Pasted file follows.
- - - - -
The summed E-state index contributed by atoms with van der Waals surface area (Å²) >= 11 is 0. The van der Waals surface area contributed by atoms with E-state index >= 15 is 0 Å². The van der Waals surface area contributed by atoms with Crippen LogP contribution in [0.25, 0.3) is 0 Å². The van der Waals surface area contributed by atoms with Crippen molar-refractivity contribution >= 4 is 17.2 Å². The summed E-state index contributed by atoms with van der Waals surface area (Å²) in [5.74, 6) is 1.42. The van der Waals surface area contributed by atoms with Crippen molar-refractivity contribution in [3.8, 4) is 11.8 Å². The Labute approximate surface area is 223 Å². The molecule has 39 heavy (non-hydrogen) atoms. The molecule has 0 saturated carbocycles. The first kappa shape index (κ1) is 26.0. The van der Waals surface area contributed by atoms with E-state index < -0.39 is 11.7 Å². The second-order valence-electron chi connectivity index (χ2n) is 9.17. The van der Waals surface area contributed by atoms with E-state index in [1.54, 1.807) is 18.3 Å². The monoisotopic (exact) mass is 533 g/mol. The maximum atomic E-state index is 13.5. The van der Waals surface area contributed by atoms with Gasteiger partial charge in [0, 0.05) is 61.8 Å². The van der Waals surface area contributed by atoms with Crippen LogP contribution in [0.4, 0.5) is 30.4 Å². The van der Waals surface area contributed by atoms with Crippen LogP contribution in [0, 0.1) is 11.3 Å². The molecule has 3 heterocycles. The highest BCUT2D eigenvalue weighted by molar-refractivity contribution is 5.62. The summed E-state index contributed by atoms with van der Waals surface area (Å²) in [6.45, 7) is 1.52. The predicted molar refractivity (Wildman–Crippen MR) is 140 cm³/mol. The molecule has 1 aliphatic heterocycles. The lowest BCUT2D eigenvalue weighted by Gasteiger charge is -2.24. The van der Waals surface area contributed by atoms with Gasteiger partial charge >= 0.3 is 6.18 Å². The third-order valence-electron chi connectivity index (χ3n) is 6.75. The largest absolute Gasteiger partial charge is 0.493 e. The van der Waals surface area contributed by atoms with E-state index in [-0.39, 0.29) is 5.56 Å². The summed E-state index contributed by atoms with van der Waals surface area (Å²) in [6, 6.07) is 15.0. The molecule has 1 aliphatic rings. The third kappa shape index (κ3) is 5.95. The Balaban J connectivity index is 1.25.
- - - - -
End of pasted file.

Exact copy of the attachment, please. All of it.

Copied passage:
The summed E-state index contributed by atoms with van der Waals surface area (Å²) >= 11 is 0. The van der Waals surface area contributed by atoms with E-state index >= 15 is 0 Å². The van der Waals surface area contributed by atoms with Crippen LogP contribution in [0.25, 0.3) is 0 Å². The van der Waals surface area contributed by atoms with Crippen molar-refractivity contribution >= 4 is 17.2 Å². The summed E-state index contributed by atoms with van der Waals surface area (Å²) in [5.74, 6) is 1.42. The van der Waals surface area contributed by atoms with Crippen molar-refractivity contribution in [3.8, 4) is 11.8 Å². The Labute approximate surface area is 223 Å². The molecule has 39 heavy (non-hydrogen) atoms. The molecule has 0 saturated carbocycles. The first kappa shape index (κ1) is 26.0. The van der Waals surface area contributed by atoms with E-state index < -0.39 is 11.7 Å². The second-order valence-electron chi connectivity index (χ2n) is 9.17. The van der Waals surface area contributed by atoms with E-state index in [1.54, 1.807) is 18.3 Å². The monoisotopic (exact) mass is 533 g/mol. The maximum atomic E-state index is 13.5. The van der Waals surface area contributed by atoms with Gasteiger partial charge in [0, 0.05) is 61.8 Å². The van der Waals surface area contributed by atoms with Crippen LogP contribution in [0.4, 0.5) is 30.4 Å². The van der Waals surface area contributed by atoms with Crippen LogP contribution in [0, 0.1) is 11.3 Å². The molecule has 3 heterocycles. The highest BCUT2D eigenvalue weighted by molar-refractivity contribution is 5.62. The summed E-state index contributed by atoms with van der Waals surface area (Å²) in [6.45, 7) is 1.52. The predicted molar refractivity (Wildman–Crippen MR) is 140 cm³/mol. The molecule has 1 aliphatic heterocycles. The lowest BCUT2D eigenvalue weighted by Gasteiger charge is -2.24. The van der Waals surface area contributed by atoms with Gasteiger partial charge >= 0.3 is 6.18 Å². The third-order valence-electron chi connectivity index (χ3n) is 6.75. The largest absolute Gasteiger partial charge is 0.493 e. The van der Waals surface area contributed by atoms with E-state index in [-0.39, 0.29) is 5.56 Å². The summed E-state index contributed by atoms with van der Waals surface area (Å²) in [6, 6.07) is 15.0. The molecule has 1 aliphatic rings. The third kappa shape index (κ3) is 5.95. The Balaban J connectivity index is 1.25.